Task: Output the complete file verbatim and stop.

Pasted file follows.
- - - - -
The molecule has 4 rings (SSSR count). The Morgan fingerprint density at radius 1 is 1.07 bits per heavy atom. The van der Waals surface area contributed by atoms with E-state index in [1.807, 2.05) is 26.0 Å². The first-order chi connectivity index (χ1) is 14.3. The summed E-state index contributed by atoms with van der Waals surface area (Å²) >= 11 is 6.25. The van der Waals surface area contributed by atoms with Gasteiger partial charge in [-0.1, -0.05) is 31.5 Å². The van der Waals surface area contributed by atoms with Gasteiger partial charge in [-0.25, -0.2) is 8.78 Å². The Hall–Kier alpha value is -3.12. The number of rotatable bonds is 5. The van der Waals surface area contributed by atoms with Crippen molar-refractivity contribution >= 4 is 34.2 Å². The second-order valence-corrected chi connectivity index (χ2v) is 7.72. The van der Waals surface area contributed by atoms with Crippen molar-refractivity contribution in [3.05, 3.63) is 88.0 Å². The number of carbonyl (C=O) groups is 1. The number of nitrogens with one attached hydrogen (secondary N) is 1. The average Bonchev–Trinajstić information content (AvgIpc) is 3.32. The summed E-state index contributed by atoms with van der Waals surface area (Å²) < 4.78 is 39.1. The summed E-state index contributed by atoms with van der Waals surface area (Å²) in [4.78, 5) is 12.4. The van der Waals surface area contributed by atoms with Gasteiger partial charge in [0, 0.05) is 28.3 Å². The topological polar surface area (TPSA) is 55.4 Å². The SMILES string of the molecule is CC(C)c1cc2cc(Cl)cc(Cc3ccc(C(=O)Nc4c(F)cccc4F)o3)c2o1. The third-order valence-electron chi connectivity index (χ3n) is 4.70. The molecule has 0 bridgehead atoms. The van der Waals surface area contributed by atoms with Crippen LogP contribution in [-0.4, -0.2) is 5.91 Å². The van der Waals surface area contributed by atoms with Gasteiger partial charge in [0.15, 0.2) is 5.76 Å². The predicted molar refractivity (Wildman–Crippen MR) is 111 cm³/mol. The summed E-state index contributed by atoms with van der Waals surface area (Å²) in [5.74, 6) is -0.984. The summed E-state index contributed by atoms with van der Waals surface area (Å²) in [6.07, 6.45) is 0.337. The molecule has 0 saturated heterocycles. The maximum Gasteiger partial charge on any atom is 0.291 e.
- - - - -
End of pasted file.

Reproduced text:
The molecule has 4 rings (SSSR count). The Morgan fingerprint density at radius 1 is 1.07 bits per heavy atom. The van der Waals surface area contributed by atoms with E-state index in [1.807, 2.05) is 26.0 Å². The first-order chi connectivity index (χ1) is 14.3. The summed E-state index contributed by atoms with van der Waals surface area (Å²) >= 11 is 6.25. The van der Waals surface area contributed by atoms with Gasteiger partial charge in [-0.1, -0.05) is 31.5 Å². The van der Waals surface area contributed by atoms with Gasteiger partial charge in [-0.25, -0.2) is 8.78 Å². The Hall–Kier alpha value is -3.12. The number of rotatable bonds is 5. The van der Waals surface area contributed by atoms with Crippen molar-refractivity contribution >= 4 is 34.2 Å². The second-order valence-corrected chi connectivity index (χ2v) is 7.72. The van der Waals surface area contributed by atoms with Crippen molar-refractivity contribution in [3.05, 3.63) is 88.0 Å². The number of carbonyl (C=O) groups is 1. The number of nitrogens with one attached hydrogen (secondary N) is 1. The average Bonchev–Trinajstić information content (AvgIpc) is 3.32. The summed E-state index contributed by atoms with van der Waals surface area (Å²) < 4.78 is 39.1. The summed E-state index contributed by atoms with van der Waals surface area (Å²) in [4.78, 5) is 12.4. The van der Waals surface area contributed by atoms with Gasteiger partial charge in [0, 0.05) is 28.3 Å². The topological polar surface area (TPSA) is 55.4 Å². The SMILES string of the molecule is CC(C)c1cc2cc(Cl)cc(Cc3ccc(C(=O)Nc4c(F)cccc4F)o3)c2o1. The third-order valence-electron chi connectivity index (χ3n) is 4.70. The molecule has 0 bridgehead atoms. The van der Waals surface area contributed by atoms with Crippen LogP contribution in [-0.4, -0.2) is 5.91 Å². The van der Waals surface area contributed by atoms with Gasteiger partial charge in [0.15, 0.2) is 5.76 Å². The predicted molar refractivity (Wildman–Crippen MR) is 111 cm³/mol. The summed E-state index contributed by atoms with van der Waals surface area (Å²) in [5.74, 6) is -0.984. The summed E-state index contributed by atoms with van der Waals surface area (Å²) in [6.07, 6.45) is 0.337. The molecule has 0 saturated heterocycles. The maximum Gasteiger partial charge on any atom is 0.291 e.